BTW, since you mentioned three solo tents with a side entry and a vestibule, I took the liberty of assuming that that is what you like/want…Jan 28, 2010 at 4:37 pm #1567372
I have a Nemo Nano… it is a single wall 2 person tent, dome style freestanding, weighs under 3.8lbs trail wt. Very well made with a waterproof breathable nylon. I like the 2 person option even when traveling alone (room for the dog).
They have several 1person tents also.Jan 29, 2010 at 6:49 pm #1567746
Mary Ann EvansMember
Thanks for the comments. It is me (along with 2 friends) on the AT for 3 weeks each summer – we are SASH's (Slow Ass Section Hikers)but always enjoy the trip! We will be in Maine this summer and I am most concerned about weight, and of course dryness. In past years we split a 3 person tent among us and now we are trying our own tents. In past years, we were grateful for the freestanding 3 person tent, as we did set up on several platforms – that's why the freestanding part is important to me! I am also trying to keep the cost low. I found a Xanadu on sale for under $200, that's why that was a consideration. I've seen the TT Rainbow in use and like that – I am going to find out more about the Moment since you mentioned that! I'd welcome any more comments…. :)Feb 1, 2010 at 3:43 pm #1568662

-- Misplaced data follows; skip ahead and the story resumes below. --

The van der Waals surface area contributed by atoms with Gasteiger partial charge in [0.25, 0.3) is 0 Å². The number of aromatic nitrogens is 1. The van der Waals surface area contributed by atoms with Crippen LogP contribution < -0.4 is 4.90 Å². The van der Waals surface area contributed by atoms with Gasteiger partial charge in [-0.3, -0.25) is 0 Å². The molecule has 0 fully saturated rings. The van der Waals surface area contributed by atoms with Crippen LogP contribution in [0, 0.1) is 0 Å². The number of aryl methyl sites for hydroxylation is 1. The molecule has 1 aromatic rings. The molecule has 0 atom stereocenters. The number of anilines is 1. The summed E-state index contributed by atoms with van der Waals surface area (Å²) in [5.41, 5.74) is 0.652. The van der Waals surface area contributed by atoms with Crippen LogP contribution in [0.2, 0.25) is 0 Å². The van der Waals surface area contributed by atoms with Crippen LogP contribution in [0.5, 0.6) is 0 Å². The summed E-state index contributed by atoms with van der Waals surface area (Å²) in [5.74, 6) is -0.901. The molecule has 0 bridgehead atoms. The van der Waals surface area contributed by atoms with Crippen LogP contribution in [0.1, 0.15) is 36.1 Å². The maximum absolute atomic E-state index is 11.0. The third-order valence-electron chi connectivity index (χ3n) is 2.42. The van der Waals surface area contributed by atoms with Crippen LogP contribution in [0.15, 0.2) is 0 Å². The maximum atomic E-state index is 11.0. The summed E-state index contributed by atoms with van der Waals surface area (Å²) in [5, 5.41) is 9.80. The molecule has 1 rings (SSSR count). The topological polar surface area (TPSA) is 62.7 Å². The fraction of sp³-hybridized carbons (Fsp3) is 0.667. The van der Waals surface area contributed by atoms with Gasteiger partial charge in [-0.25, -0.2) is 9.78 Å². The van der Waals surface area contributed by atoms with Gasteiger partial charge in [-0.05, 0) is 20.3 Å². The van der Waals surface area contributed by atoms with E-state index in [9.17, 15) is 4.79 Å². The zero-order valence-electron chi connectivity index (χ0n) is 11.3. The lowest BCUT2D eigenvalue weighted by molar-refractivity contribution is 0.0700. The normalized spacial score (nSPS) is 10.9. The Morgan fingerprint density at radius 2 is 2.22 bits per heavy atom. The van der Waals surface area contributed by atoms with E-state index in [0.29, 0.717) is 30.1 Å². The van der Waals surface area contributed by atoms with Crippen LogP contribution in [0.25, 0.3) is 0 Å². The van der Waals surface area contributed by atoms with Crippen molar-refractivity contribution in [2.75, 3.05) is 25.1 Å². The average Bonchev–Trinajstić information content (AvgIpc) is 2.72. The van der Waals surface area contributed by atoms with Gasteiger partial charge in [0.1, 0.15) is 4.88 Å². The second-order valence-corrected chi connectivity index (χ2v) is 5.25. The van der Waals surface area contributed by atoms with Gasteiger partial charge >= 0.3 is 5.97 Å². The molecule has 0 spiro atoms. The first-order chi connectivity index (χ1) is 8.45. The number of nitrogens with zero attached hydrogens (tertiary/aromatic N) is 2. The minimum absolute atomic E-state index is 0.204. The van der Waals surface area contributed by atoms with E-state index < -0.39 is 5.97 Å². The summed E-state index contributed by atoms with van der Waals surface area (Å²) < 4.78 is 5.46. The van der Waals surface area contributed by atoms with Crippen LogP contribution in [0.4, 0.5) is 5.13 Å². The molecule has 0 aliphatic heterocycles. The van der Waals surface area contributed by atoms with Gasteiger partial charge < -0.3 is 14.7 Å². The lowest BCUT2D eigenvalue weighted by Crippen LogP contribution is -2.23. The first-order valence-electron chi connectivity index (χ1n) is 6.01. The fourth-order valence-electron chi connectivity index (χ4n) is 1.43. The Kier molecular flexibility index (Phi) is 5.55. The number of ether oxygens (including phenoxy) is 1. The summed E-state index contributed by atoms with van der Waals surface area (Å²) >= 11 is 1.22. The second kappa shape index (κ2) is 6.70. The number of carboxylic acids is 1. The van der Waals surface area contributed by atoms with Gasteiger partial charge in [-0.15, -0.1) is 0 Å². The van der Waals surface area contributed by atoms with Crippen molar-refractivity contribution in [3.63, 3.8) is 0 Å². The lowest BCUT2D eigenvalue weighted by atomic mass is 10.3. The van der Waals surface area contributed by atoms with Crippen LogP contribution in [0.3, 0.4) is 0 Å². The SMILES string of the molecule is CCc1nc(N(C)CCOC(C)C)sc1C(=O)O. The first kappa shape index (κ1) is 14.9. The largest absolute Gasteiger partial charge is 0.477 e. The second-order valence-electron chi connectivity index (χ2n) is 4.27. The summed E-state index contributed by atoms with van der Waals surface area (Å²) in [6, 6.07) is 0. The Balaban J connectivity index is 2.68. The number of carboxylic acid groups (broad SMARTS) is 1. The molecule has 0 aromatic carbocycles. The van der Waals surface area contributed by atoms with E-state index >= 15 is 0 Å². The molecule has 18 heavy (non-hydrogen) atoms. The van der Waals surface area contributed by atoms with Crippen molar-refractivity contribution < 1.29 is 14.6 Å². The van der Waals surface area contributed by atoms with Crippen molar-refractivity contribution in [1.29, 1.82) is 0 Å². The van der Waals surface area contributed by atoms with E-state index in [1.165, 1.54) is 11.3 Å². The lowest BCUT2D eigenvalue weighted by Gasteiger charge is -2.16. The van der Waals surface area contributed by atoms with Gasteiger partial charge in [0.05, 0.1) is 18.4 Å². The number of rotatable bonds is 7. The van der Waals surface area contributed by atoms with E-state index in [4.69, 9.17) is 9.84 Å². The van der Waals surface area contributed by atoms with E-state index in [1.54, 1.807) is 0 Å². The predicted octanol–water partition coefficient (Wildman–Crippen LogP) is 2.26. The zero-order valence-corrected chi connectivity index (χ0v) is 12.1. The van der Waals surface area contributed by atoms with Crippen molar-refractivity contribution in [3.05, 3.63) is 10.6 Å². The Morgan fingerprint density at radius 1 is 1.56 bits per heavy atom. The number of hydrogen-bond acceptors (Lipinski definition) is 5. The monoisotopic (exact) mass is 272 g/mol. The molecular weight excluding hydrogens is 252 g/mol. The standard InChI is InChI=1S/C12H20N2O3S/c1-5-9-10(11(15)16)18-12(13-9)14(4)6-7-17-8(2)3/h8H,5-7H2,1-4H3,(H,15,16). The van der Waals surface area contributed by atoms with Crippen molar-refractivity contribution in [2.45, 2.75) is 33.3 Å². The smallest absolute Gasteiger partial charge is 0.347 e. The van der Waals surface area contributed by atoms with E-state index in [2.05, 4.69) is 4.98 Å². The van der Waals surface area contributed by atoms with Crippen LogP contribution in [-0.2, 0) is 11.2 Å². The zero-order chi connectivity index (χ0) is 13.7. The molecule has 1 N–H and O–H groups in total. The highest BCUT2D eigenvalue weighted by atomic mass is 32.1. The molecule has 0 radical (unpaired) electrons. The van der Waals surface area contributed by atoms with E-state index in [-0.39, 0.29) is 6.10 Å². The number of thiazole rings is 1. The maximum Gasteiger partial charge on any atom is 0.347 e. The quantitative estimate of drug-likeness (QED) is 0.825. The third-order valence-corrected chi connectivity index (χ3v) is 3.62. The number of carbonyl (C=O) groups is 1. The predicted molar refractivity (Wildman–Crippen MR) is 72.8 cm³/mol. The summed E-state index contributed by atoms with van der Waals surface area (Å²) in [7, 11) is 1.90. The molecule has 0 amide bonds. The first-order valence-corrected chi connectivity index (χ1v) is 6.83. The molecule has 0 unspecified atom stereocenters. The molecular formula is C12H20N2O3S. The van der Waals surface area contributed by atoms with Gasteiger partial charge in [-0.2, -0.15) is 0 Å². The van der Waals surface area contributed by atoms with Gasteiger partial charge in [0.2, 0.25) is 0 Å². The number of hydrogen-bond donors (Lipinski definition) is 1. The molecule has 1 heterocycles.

Alex GilmanBPL Member
The only thing I can say about the Nano aside from run out and get one is it takes a bit to figure out how to set it up fast. There is a YouTube video though that shows the "tricks".
Once it's up, true it's not a true UL tent, but I know it can probably take a fire hose blast without me even knowing or waking up and I don't think the same came be said for many UL tents.Feb 1, 2010 at 4:42 pm #1568687
Nick TruaxBPL Member
@nicktruaxLocale: SW Montana